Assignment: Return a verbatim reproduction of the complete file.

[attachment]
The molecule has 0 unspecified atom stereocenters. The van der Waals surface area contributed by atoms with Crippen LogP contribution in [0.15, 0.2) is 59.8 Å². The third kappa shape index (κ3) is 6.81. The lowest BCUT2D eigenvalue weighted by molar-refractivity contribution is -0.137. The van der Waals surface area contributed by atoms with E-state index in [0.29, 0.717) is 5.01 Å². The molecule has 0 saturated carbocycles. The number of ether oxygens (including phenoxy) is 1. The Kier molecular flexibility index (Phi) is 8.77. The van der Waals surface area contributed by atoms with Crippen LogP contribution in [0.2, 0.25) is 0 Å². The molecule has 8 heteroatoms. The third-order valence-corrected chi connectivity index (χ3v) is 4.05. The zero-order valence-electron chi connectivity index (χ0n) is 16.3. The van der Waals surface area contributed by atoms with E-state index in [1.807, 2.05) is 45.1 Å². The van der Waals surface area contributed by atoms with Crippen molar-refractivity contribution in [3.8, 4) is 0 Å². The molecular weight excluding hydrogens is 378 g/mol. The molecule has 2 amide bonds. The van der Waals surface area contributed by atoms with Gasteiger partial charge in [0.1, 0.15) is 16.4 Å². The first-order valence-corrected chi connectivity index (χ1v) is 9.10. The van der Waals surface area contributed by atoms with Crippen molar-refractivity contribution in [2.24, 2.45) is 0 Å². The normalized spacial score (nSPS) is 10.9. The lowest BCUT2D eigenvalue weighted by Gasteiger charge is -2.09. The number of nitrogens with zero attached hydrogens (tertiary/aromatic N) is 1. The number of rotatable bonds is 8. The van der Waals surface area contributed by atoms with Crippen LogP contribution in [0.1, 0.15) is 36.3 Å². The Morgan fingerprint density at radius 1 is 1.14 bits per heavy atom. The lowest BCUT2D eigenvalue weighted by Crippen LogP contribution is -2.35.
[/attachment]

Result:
The molecule has 0 unspecified atom stereocenters. The van der Waals surface area contributed by atoms with Crippen LogP contribution in [0.15, 0.2) is 59.8 Å². The third kappa shape index (κ3) is 6.81. The lowest BCUT2D eigenvalue weighted by molar-refractivity contribution is -0.137. The van der Waals surface area contributed by atoms with E-state index in [0.29, 0.717) is 5.01 Å². The molecule has 0 saturated carbocycles. The number of ether oxygens (including phenoxy) is 1. The Kier molecular flexibility index (Phi) is 8.77. The van der Waals surface area contributed by atoms with Crippen LogP contribution in [0.2, 0.25) is 0 Å². The molecule has 8 heteroatoms. The third-order valence-corrected chi connectivity index (χ3v) is 4.05. The zero-order valence-electron chi connectivity index (χ0n) is 16.3. The van der Waals surface area contributed by atoms with E-state index in [1.807, 2.05) is 45.1 Å². The van der Waals surface area contributed by atoms with Crippen molar-refractivity contribution in [3.8, 4) is 0 Å². The molecular weight excluding hydrogens is 378 g/mol. The molecule has 2 amide bonds. The van der Waals surface area contributed by atoms with Gasteiger partial charge in [0.1, 0.15) is 16.4 Å². The first-order valence-corrected chi connectivity index (χ1v) is 9.10. The van der Waals surface area contributed by atoms with Crippen molar-refractivity contribution in [2.24, 2.45) is 0 Å². The normalized spacial score (nSPS) is 10.9. The lowest BCUT2D eigenvalue weighted by Gasteiger charge is -2.09. The number of nitrogens with zero attached hydrogens (tertiary/aromatic N) is 1. The number of rotatable bonds is 8. The van der Waals surface area contributed by atoms with Crippen LogP contribution in [0.1, 0.15) is 36.3 Å². The Morgan fingerprint density at radius 1 is 1.14 bits per heavy atom. The lowest BCUT2D eigenvalue weighted by Crippen LogP contribution is -2.35.